Bobby Petrino abruptly resigned his position as coach of the Atlanta Falcons on Tuesday, and multiple sources told ESPN he is negotiating an agreement to become the new coach at Arkansas.
Petrino and his agent had been talking with the Falcons about his preference to return to the college ranks. The former Louisville coach was looking for an opportunity to break into the Southeastern Conference ranks, and Arkansas was a natural fit.
Citing the team as its source, the Atlanta Journal-Constitution reported on its Web site that Petrino phoned the Falcons about 5:45 p.m. Tuesday and resigned. Petrino and the team agreed he would not coach the Falcons’ remaining three games, a source told ESPN.com’s John Clayton.
The Falcons said they will discuss Petrino’s decision at a 2 p.m. ET news conference on Wednesday with owner Arthur Blank and general manager Rich McKay.
Petrino and Arkansas do not have a deal, the sources told ESPN, but once one is in place, Petrino is expected to be paid around $3 million a year to succeed Houston Nutt, who resigned after a tumultuous season and hours later took the Mississippi job.
Petrino had a five-year, $24 million contract with the Falcons — NFL sources said there is no buyout in the deal — so he will be taking a pay cut to coach the Razorbacks.
The Falcons are 3-10, their season torn apart by Michael Vick’s involvement in a dogfighting ring and subsequent 23-month jail sentence, which was levied Monday. After losing Vick, Petrino tried three other starting quarterbacks without success.
The Falcons are assured of the 32nd losing season in their 42-year history. Petrino’s resignation is another jarring blow to a team that dealt with Vick’s legal troubles since the first day of training camp, when a plane flew overhead pulling a sign that said: “New Team Name? Dog Killers?”
Petrino assembled one of college football’s highest-scoring offenses at Louisville, but the Falcons were anemic without Vick. They also were plagued by injuries on the offensive line, which forced them to start two players who weren’t even drafted out of college.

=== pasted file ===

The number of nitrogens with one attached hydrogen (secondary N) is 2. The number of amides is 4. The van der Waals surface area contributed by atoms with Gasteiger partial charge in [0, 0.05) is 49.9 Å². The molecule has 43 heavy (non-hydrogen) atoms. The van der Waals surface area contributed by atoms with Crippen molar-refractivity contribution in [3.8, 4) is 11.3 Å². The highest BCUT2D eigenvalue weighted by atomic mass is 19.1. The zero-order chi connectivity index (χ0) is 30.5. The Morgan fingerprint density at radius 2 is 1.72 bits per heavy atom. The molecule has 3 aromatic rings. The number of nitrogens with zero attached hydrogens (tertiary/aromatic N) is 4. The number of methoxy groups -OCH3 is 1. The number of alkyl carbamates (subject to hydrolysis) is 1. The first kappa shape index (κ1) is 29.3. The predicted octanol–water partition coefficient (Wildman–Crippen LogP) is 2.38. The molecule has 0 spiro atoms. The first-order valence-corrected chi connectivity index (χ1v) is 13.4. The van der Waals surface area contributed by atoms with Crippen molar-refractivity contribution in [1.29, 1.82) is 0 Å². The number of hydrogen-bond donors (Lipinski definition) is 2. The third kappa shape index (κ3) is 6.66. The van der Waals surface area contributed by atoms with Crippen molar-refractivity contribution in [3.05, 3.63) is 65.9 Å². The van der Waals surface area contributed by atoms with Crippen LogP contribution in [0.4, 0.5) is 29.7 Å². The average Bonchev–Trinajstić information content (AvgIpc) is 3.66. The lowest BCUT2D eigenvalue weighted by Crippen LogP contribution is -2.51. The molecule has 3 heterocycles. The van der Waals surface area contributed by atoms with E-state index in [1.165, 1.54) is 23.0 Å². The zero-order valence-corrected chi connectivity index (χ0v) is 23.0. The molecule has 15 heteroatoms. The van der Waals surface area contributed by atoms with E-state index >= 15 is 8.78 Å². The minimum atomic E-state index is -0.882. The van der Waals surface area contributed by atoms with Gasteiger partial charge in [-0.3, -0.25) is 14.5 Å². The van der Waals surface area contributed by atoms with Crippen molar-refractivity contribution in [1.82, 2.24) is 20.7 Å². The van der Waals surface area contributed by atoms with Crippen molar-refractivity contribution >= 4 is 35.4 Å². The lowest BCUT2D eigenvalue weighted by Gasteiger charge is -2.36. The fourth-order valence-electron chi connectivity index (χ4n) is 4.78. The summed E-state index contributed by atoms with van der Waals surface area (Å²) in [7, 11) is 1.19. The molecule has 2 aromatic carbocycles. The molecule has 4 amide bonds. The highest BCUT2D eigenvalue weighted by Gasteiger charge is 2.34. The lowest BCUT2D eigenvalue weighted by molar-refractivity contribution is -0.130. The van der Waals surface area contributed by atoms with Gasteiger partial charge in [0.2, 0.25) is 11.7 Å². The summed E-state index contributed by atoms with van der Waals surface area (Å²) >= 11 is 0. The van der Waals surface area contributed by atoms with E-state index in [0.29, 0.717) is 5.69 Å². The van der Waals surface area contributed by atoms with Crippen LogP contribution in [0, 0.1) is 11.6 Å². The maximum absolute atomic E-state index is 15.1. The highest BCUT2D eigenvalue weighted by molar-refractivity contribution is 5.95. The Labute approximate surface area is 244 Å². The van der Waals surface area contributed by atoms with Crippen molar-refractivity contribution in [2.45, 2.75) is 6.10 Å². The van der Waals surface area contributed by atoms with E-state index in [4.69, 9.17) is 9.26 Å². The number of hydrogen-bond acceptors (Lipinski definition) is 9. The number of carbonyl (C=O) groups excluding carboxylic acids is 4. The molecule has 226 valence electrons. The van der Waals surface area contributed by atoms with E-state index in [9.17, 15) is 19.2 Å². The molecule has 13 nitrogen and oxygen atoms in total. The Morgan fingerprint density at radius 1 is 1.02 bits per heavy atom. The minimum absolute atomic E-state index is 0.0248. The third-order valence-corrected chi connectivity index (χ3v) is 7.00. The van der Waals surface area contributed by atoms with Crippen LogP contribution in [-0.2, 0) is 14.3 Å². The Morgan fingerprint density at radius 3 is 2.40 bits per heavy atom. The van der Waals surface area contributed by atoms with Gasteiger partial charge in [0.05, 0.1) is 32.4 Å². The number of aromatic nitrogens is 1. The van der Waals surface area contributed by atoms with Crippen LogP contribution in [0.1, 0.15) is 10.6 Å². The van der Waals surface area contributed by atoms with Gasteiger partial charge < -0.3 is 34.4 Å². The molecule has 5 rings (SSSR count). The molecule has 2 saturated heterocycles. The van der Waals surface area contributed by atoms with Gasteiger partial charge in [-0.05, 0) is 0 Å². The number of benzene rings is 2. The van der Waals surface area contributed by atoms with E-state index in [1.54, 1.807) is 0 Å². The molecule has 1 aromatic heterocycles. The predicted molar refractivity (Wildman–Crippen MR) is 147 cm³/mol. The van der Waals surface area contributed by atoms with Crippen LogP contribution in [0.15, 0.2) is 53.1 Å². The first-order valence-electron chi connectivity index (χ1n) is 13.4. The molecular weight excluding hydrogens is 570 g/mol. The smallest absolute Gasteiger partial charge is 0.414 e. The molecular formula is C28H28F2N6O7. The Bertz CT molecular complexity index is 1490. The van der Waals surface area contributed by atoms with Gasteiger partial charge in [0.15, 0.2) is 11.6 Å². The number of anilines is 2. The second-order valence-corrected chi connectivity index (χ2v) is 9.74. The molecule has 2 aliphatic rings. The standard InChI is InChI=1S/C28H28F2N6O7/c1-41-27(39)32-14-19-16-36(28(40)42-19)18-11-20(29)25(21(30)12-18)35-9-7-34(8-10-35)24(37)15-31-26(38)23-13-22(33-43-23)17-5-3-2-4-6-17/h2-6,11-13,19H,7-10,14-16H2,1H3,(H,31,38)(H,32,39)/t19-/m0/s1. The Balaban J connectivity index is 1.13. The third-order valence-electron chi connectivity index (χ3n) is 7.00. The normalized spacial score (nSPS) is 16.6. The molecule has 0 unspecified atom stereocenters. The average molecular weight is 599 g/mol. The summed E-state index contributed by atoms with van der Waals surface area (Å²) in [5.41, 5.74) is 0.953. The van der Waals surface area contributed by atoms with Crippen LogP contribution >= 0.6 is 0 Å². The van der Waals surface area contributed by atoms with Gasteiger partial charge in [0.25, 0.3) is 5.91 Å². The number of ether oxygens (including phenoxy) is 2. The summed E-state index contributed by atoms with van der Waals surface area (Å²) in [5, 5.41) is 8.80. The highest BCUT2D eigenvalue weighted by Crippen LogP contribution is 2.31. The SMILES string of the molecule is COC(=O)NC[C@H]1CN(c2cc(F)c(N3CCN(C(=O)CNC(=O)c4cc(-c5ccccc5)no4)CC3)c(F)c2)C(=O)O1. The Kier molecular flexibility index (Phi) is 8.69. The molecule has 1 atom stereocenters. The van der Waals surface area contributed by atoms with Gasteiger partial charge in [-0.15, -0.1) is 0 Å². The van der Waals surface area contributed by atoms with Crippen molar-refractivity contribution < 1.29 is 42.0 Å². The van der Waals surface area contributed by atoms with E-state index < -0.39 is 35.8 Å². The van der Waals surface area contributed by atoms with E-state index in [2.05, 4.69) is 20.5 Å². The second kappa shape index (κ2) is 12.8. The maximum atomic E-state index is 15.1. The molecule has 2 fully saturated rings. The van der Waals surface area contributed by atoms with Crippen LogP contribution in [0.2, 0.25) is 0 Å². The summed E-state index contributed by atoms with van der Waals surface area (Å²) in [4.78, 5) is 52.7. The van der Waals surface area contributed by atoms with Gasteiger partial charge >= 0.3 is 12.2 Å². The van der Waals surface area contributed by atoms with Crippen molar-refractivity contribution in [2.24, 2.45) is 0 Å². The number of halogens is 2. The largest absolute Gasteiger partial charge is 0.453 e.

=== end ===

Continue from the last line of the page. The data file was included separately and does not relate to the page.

Just hours after Vick’s sentencing in Richmond, Va., Atlanta took its fourth straight double-digit loss, 34-14 to the New Orleans Saints on “Monday Night Football”.
The resignation had to be a major surprise to Blank, who fired Jim Mora just two seasons after he led the Falcons to the NFC championship game, and lured Petrino with a lucrative contract.
Before Monday’s game, Blank said he felt better than ever about his decision to hire Petrino given all the adversity the team faced this season.
“I feel real fortunate we have a terrific guy leading our team, our CEO, in Bobby Petrino,” Blank said. “I think he’s proven to me he’s a better head coach than we thought he was going to be, dealing with a set of cards we didn’t see unfold this year, which probably never in the history of the NFL has anything like this happened. Bobby has done a wonderful job dealing with all of these issues. He’s kept the players focused.”
But there were signs of dissension, especially in the way Petrino dealt with his players.
He ran the team with an aloof style, feeling no reason to share his decisions on personnel with the affected players. He could walk through the locker room without speaking to anyone and was openly criticized by two of the team’s stars, Pro Bowlers Alge Crumpler and DeAngelo Hall.
Petrino drew the ire of the veterans with his decision to cut nose tackle Grady Jackson, one of the team’s most productive defensive linemen, during the bye week. Quarterback Joey Harrington was clearly perturbed a few weeks ago when, after leading the Falcons to two straight wins, he heard from the media that Petrino still considered injury prone Byron Leftwich the starter.
Against the Saints, the Falcons made another change at the most crucial offensive position, giving Chris Redman his first start since 2002. While Redman threw for 298 yards and two touchdowns, the Falcons lost again.
They have been outscored by an average of 18.5 points in their last four defeats.
After the latest loss, Petrino sounded as though he was still committed to getting the Falcons turned around.
“We’ll come back on Wednesday to take a look at it, and then we’ll get back to work,” he said. “We have to find something to rally around.”
But clearly, Petrino already had decided to abandon the sinking ship.